1. To become good general-purpose C programmers
This means that when you see a problem that needs to be coded, you can envision the overall structure of the solution, and then set about solving it in an ordered way, using the appropriate data structures where necessary.
2. To become decent Unix hackers
This means that you know how to make use of the many tools that Unix provides, be it commands, library calls or system calls. This also means that you understand the model of computation that Unix presents.
3. To become well-versed in the language of systems programming
If you finish this course with a decent grade (B or better), then my goal is to ensure that you can talk systems. This means that when you go out to the job market or to graduate school, when anyone wants to talk systems with you, you not only understand what they are saying, but can communicate back with them in a common language. This also means that if you have to read research papers in systems, you can do so without a huge amount of difficulty.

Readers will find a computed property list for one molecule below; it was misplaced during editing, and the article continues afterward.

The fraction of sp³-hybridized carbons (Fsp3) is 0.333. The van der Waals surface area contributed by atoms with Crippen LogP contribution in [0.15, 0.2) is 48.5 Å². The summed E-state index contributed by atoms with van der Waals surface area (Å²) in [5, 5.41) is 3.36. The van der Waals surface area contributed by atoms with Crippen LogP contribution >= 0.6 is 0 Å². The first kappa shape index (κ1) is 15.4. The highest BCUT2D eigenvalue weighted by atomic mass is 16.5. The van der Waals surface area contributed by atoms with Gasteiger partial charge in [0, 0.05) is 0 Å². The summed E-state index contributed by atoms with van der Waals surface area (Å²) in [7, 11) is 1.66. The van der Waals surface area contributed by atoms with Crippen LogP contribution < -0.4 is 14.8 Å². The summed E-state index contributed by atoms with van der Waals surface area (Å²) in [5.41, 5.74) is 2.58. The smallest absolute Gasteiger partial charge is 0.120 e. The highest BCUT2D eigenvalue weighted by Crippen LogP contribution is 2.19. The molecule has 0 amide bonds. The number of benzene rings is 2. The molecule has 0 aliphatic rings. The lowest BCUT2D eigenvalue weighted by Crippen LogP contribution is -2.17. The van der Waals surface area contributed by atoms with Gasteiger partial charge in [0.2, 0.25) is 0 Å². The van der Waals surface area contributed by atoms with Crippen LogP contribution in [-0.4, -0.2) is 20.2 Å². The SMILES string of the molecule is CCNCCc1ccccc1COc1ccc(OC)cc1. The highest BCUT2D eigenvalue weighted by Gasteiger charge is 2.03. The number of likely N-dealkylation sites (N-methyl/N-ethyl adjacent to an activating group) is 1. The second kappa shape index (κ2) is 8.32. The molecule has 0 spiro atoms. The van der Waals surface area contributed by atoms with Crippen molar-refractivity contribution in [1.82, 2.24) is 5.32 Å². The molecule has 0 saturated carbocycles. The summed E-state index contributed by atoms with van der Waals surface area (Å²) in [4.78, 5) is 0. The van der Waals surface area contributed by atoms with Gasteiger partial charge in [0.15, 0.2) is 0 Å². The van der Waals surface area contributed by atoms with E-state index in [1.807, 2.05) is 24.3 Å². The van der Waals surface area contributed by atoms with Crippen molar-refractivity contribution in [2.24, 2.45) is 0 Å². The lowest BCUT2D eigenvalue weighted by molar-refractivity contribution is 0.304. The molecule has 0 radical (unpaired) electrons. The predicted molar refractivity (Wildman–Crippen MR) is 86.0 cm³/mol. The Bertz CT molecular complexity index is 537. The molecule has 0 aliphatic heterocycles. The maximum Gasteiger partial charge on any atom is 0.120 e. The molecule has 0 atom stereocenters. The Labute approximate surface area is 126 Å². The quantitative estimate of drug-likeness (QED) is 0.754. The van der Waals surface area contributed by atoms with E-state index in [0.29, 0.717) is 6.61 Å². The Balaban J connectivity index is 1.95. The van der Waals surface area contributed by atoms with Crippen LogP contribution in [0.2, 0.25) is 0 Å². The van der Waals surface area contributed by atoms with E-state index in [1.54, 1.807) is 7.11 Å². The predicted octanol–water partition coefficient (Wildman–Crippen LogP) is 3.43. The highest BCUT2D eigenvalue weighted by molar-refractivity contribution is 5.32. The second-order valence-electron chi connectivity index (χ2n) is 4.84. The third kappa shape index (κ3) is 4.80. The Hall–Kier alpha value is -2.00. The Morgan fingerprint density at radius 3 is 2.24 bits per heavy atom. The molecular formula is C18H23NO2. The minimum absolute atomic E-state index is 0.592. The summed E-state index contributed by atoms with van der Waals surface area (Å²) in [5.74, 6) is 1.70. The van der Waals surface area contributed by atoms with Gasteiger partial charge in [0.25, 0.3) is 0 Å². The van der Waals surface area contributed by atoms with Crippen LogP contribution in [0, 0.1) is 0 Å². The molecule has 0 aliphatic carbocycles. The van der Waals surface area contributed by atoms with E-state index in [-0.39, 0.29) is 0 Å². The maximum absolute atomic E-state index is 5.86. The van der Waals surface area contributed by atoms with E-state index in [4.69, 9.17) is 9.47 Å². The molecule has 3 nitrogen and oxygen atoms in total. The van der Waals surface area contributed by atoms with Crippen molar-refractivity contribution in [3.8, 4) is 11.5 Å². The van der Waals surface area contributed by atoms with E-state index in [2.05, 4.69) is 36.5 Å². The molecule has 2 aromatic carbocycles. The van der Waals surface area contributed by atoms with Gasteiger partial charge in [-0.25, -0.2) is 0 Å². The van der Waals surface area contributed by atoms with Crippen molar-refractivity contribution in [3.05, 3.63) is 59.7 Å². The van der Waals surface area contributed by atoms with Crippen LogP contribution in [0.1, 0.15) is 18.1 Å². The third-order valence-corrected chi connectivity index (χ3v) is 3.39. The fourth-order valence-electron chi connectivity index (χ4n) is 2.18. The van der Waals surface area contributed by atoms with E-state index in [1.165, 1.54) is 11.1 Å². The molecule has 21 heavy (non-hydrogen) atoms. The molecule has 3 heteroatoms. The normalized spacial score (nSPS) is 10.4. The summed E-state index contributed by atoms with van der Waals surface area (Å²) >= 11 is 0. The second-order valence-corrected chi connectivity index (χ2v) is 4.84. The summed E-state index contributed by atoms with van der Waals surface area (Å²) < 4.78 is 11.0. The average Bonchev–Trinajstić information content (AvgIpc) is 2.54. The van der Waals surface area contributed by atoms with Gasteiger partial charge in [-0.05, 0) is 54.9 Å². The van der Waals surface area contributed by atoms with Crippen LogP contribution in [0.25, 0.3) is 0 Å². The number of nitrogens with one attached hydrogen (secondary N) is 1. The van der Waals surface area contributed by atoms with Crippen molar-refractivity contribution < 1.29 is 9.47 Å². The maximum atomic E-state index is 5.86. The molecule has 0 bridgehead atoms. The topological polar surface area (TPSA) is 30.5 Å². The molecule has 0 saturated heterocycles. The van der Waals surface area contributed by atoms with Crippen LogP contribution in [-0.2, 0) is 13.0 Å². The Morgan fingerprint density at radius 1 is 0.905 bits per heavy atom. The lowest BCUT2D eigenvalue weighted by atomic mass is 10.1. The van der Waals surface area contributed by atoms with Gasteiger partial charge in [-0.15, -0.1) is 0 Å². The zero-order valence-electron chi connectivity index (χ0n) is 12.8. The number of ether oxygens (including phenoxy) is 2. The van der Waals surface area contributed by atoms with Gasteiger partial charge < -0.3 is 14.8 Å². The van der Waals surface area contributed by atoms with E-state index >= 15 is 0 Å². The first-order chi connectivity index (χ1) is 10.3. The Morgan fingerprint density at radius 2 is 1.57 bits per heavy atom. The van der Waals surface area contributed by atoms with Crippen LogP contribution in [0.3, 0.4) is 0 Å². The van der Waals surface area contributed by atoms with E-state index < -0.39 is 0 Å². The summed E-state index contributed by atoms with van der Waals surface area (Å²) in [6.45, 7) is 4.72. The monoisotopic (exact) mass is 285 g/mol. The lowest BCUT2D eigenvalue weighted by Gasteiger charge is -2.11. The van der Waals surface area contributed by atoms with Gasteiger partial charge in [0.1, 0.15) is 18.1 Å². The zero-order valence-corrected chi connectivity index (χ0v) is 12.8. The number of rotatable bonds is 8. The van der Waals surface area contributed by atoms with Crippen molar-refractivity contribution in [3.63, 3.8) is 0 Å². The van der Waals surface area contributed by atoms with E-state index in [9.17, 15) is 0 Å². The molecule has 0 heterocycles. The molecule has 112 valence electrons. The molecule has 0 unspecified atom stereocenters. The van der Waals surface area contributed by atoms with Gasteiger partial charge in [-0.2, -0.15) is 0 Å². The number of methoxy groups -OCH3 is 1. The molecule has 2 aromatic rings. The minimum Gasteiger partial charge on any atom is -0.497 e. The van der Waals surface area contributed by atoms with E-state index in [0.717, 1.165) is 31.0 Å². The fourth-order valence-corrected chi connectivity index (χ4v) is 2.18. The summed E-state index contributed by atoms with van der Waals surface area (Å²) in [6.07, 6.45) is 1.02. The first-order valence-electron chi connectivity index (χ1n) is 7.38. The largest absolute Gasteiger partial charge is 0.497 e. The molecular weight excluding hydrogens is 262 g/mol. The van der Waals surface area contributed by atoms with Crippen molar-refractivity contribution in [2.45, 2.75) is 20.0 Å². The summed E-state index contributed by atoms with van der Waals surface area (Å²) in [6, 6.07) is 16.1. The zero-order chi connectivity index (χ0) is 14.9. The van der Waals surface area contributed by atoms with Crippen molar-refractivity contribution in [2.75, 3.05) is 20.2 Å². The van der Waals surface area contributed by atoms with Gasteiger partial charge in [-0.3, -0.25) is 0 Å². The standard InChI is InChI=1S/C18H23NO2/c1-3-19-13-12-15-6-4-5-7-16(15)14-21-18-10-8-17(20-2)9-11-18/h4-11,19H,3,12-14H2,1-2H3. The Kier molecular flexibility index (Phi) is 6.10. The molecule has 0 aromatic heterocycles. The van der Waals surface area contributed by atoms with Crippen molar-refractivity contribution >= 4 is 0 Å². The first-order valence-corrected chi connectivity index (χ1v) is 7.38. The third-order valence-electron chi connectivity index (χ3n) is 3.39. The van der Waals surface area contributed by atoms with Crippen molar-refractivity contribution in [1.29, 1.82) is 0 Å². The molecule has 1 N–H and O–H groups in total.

4. To understand basic uniprocessor organization.
This means to know pretty much what goes on from the time that a computer gets turned on, to writing and executing programs in a multi-user enviroment.